- Special Sections
- Public Notices
The memory of 9/11 is still fresh in the minds of many, even after 10 years. But for those minds that never really understood what happened, the confusion of that day is as memorable as the tragedy itself.
On Sept. 11, 2001, I woke up early to prepare for the day ahead. I don’t remember what I ate, what I wore or any conversations I had. I do remember it was a Tuesday and I was in the 7th grade. Tuesdays were my dad’s days to come pick me up – my favorite day of the week.
When the tragedy began to unravel at 8:47 a.m. (the time that the plane hit the north tower) I knew nothing.
There were no televisions on at school, no such thing as a smartphone, no intercom announcement and no e-mail alert – we were in the dark – students and teachers alike.
The mood at school was not somber, the school lunch that day was just as nasty as the day before and teachers were bickering at students like always.
Looking back now I’m sure the teachers knew, but if they did, they didn’t share it with the students. It’s my guess that no one knew yet what was really going on, so lips remained sealed.
Shortly after lunch, my mom signed me out of school. I didn’t know why and I didn’t really care, but during the drive home she told me that terrorists had attacked several places in the U.S.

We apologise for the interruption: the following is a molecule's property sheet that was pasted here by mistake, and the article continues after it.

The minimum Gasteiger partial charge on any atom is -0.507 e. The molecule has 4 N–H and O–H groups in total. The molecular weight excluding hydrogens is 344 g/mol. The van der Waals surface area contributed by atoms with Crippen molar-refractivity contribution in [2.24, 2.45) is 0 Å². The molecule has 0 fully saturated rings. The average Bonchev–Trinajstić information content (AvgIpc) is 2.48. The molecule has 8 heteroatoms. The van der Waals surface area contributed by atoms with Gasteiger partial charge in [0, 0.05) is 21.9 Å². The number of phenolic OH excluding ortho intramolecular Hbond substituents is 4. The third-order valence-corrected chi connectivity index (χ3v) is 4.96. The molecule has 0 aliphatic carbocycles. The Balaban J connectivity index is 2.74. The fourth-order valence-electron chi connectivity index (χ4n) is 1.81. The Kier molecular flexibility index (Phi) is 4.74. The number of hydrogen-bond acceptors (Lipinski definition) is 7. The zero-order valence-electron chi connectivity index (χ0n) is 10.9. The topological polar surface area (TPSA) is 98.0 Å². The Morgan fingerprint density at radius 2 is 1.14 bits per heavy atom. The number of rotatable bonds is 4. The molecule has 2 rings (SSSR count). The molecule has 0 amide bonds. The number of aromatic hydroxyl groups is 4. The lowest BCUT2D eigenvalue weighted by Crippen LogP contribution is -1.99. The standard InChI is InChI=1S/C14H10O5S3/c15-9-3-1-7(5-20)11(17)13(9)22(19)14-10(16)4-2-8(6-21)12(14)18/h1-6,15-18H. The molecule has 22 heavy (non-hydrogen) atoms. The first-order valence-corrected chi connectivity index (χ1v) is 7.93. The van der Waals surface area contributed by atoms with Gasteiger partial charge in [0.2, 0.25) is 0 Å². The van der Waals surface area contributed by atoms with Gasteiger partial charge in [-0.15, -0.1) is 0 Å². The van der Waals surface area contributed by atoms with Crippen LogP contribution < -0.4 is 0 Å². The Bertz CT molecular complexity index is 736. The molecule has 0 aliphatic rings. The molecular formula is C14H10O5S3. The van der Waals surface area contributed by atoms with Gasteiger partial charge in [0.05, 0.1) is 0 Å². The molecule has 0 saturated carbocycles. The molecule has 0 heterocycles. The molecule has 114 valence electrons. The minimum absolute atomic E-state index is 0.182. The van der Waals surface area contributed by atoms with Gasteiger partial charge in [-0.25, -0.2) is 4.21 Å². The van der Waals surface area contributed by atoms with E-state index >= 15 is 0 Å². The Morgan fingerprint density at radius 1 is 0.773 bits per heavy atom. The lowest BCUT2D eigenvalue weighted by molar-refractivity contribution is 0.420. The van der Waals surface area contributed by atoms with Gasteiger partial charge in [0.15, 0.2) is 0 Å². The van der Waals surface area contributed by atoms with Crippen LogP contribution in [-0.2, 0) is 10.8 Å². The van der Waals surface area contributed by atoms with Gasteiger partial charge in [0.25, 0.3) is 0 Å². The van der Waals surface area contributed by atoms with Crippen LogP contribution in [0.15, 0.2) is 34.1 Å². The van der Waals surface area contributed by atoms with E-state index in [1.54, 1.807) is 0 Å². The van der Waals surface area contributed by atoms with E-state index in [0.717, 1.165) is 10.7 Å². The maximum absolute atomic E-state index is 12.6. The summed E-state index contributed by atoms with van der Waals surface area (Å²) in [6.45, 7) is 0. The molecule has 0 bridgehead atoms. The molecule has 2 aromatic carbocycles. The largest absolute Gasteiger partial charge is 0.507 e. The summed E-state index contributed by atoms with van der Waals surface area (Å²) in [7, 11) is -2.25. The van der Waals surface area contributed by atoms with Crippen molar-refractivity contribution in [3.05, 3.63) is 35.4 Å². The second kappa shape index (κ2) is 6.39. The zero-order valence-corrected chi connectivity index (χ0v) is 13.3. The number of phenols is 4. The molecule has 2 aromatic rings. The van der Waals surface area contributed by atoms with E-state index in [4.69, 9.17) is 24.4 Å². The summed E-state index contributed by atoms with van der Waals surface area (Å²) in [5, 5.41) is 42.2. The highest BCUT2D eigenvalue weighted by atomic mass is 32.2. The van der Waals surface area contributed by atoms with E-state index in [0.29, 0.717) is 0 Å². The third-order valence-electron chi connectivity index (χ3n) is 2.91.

What’s a terrorist? What do they want? Was it all a prank? I didn’t know.
All I remember after the fact is my mom telling my dad that under no circumstances was he allowed to take me to Wal-Mart. She said that it wasn’t safe because we were located so close to Fort Knox (we lived in Radcliff). Little does mom know, dad gives easy, and he did take me to Wal-Mart as I requested.
I know life changed dramatically after that tragic day. Fort Knox was no longer the family fishing spot due to increased security, airplane travel was an awful experience and Americans felt like prisoners in their own home.
However, one thing that American’s clung to in a time of tragedy was a sense of pride for their country and love for one another. I have never in my life seen so many American flags waving in the wind and true American spirit shining through.
With 10 years gone since the tragic events of 9/11 lets remember those lives lost, altered and forever changed on that September day.
A big thank you goes out to the firefighters, police officers, emergency service workers and all the unsung hero’s, including 911 dispatchers who were the first to hear the cries for help.